Sports minister Thomas Byrne. Bryan Keane/INPHO
Political Football

Sports minister warns FAI of 'serious consequences' if they fail to meet gender balance requirement

The minister also addressed the controversy surrounding pay to FAI CEO Jonathan Hill.

SPORTS MINISTER THOMAS Byrne has warned the Football Association of Ireland (FAI) they face “serious consequences” if they fail to pass a motion to achieve by the end of the year a minimum of 40% female representation on their board. 

All national sports governing bodies must achieve that gender balance by the end of the year, or else will face a 50% cut to their State funding and to their sports capital grants. 

An FAI EGM last Thursday failed to pass a motion that would have achieved that gender balance by adding another two directors to its board, both of whom would be female. The vote needed a majority of 75% to pass, but achieved only 67%. An alternative motion has been tabled by the Leinster FA, an FAI affiliate, which also calls for the addition of another two directors to the FAI board, but demands they are both elected from the FAI’s football constituencies.

The defeated motion put forward at the EGM proposed that one of the additional directors would come from the football constituencies, with the second an external independent director.

In return for a State bailout in 2020, the FAI signed a Memorandum of Understanding (MOU) with the government, with one of its conditions the reconfiguration of the board to consist of an even split of elected football directors and independent directors. The defeated FAI motion proposed extending the board to consist of a seven/seven split, whereas the counter-motion from the Leinster FA envisages an eight/six split in favour of elected football directors. The Leinster FA have proposed a vote on their motion at an EGM instigated by them, to be held on 2 December via an emailed vote. The FAI’s AGM is scheduled for 9 December.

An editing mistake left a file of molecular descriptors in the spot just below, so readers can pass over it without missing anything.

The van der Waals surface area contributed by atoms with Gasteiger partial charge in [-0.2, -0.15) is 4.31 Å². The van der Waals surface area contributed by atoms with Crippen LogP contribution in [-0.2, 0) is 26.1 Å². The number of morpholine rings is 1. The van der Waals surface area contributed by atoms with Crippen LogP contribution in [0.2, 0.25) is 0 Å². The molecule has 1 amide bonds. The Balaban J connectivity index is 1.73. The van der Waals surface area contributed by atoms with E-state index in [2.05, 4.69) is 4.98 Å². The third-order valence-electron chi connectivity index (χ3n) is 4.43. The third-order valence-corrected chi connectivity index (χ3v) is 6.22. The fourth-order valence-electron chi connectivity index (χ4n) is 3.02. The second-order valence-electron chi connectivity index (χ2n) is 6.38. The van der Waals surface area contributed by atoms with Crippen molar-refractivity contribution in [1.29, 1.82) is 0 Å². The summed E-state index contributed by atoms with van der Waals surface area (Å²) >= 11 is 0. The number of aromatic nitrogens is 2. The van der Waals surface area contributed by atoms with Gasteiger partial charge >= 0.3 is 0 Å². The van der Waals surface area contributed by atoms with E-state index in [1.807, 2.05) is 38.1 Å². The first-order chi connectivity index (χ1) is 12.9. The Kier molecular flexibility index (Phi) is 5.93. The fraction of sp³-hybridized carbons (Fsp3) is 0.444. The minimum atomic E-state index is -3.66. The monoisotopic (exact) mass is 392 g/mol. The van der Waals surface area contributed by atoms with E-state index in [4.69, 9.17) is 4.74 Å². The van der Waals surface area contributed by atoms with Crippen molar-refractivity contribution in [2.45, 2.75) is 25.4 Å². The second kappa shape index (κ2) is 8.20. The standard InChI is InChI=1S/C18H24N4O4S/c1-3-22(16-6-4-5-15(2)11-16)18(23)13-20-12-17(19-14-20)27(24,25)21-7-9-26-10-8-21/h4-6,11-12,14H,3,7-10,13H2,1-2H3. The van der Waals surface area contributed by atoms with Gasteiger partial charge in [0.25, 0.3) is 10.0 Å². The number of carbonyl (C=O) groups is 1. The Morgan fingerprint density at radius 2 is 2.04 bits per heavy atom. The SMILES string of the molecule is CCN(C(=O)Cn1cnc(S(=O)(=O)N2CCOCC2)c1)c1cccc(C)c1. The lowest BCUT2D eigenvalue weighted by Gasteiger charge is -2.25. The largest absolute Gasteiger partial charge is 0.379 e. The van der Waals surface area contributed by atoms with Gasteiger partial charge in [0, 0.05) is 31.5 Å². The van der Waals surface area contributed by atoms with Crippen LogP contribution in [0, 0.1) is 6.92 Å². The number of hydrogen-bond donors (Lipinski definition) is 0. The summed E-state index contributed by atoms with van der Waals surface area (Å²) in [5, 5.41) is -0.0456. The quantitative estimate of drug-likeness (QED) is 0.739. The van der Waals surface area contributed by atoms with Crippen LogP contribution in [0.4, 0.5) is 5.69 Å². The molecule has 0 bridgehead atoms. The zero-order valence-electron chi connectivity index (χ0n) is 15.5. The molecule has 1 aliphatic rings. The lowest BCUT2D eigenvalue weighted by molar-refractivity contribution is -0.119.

If the FAI cannot get an agreement over the line by 31 December, they will face an estimated cut of €4.3 million in core funding, along with corresponding cuts to sports capital programmes. Minister Byrne reiterated the stakes to the FAI when speaking in the Seanad earlier today. 

“I note the vote taken by the FAI and I note there is still time to take the appropriate steps before the AGM next month, to ensure they meet the target”, said the minister. “I would also remind people in the case of the FAI, there is a requirement in the MOU of a 50/50 split, independent and football directors. That 50/50 split is required regardless of the amount of directors on the board overall. The 40% target, if they don’t reach that, there will be very serious consequences.” 

Minister Byrne was speaking in response to questions tabled by Fianna Fail senator Shane Cassells, who revealed the FAI have withdrawn from a planned appearance in front of the Oireachtas Sport Committee next week, at which they were supposed to discuss their infrastructure report, which requests €517 million in State funding over the next 15 years to upgrade the country’s football facilities. FAI sources indicated to The 42 that they withdrew because the meeting was scheduled for the day after the men’s international game against New Zealand, in which prospective attendees will be involved. The FAI are understood to be seeking a rescheduled date. 

jonathan-hill Jonathan Hill, pictured attending Sunday's FAI Cup final. Bryan Keane / INPHO Bryan Keane / INPHO / INPHO

The minister also revealed he has requested a full report from Sport Ireland on the FAI’s compliance with the MOU, following revelations that State funding to the football body has been withheld because of excessive payments made to CEO Jonathan Hill. An audit commissioned by Sport Ireland found that Hill was paid €20,000 more than he should have, in the form of benefit-in-kind on travel and accommodation expenses and payments made in lieu of holiday leave not taken. Under the terms of the MOU, the CEO’s pay must not exceed that of a secretary-general of a government department. 

“When this issue came to my desk, I realised it would be a matter of considerable public controversy,” said Minister Byrne. “So I decided that the best thing to do would be to get a report on the overall compliance with the MOU. It’s absolutely essential that we publish that. This was a very public issue when it arose first. It’s a public issue now.” 

While Minister Byrne said the FAI’s compliance with its government-mandated overhauls has generally been good – Sport Ireland have endorsed the FAI’s implementation of 155 of 163 recommendations – funding will only be restored if Sport Ireland verify that the issues regarding Hill’s pay are addressed. 

“Any decisions with regarding to amending or extending the MOU or the provision of additional funding for 2024 and future years – similar to that provided under the current MOU – cannot be progressed in the absence of confirmation by the FAI and verification by Sport Ireland that the above recommendations are implemented. In relation to other commitments  of the MOU, the FAI has generally made good progress.”